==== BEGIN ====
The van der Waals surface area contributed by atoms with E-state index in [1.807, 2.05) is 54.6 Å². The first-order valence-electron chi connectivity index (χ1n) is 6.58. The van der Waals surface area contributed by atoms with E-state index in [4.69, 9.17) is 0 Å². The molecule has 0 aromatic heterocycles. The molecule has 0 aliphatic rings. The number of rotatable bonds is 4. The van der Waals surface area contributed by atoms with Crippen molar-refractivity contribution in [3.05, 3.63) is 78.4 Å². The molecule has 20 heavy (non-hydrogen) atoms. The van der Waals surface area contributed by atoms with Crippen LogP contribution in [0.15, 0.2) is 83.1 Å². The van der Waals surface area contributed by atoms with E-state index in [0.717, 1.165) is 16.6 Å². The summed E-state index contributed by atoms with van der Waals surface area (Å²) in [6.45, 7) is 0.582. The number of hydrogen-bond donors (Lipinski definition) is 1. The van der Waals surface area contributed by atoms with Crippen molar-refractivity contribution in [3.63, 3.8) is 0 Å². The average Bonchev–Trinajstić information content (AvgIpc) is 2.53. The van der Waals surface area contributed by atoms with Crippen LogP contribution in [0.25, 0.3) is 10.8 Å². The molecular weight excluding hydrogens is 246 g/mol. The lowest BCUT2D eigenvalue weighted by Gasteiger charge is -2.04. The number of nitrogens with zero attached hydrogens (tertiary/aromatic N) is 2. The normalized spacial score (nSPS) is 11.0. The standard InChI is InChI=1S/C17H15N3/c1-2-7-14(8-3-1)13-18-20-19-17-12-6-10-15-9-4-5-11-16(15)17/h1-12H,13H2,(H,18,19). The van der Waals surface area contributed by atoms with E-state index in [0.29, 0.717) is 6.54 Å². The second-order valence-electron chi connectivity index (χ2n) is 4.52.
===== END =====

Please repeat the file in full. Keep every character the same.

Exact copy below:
The van der Waals surface area contributed by atoms with E-state index in [1.807, 2.05) is 54.6 Å². The first-order valence-electron chi connectivity index (χ1n) is 6.58. The van der Waals surface area contributed by atoms with E-state index in [4.69, 9.17) is 0 Å². The molecule has 0 aromatic heterocycles. The molecule has 0 aliphatic rings. The number of rotatable bonds is 4. The van der Waals surface area contributed by atoms with Crippen molar-refractivity contribution in [3.05, 3.63) is 78.4 Å². The molecule has 20 heavy (non-hydrogen) atoms. The van der Waals surface area contributed by atoms with Crippen LogP contribution in [0.15, 0.2) is 83.1 Å². The van der Waals surface area contributed by atoms with E-state index in [0.717, 1.165) is 16.6 Å². The summed E-state index contributed by atoms with van der Waals surface area (Å²) in [6.45, 7) is 0.582. The number of hydrogen-bond donors (Lipinski definition) is 1. The van der Waals surface area contributed by atoms with Crippen molar-refractivity contribution in [3.63, 3.8) is 0 Å². The average Bonchev–Trinajstić information content (AvgIpc) is 2.53. The van der Waals surface area contributed by atoms with Crippen LogP contribution in [0.25, 0.3) is 10.8 Å². The molecular weight excluding hydrogens is 246 g/mol. The lowest BCUT2D eigenvalue weighted by Gasteiger charge is -2.04. The number of nitrogens with zero attached hydrogens (tertiary/aromatic N) is 2. The normalized spacial score (nSPS) is 11.0. The standard InChI is InChI=1S/C17H15N3/c1-2-7-14(8-3-1)13-18-20-19-17-12-6-10-15-9-4-5-11-16(15)17/h1-12H,13H2,(H,18,19). The van der Waals surface area contributed by atoms with E-state index in [0.29, 0.717) is 6.54 Å². The second-order valence-electron chi connectivity index (χ2n) is 4.52.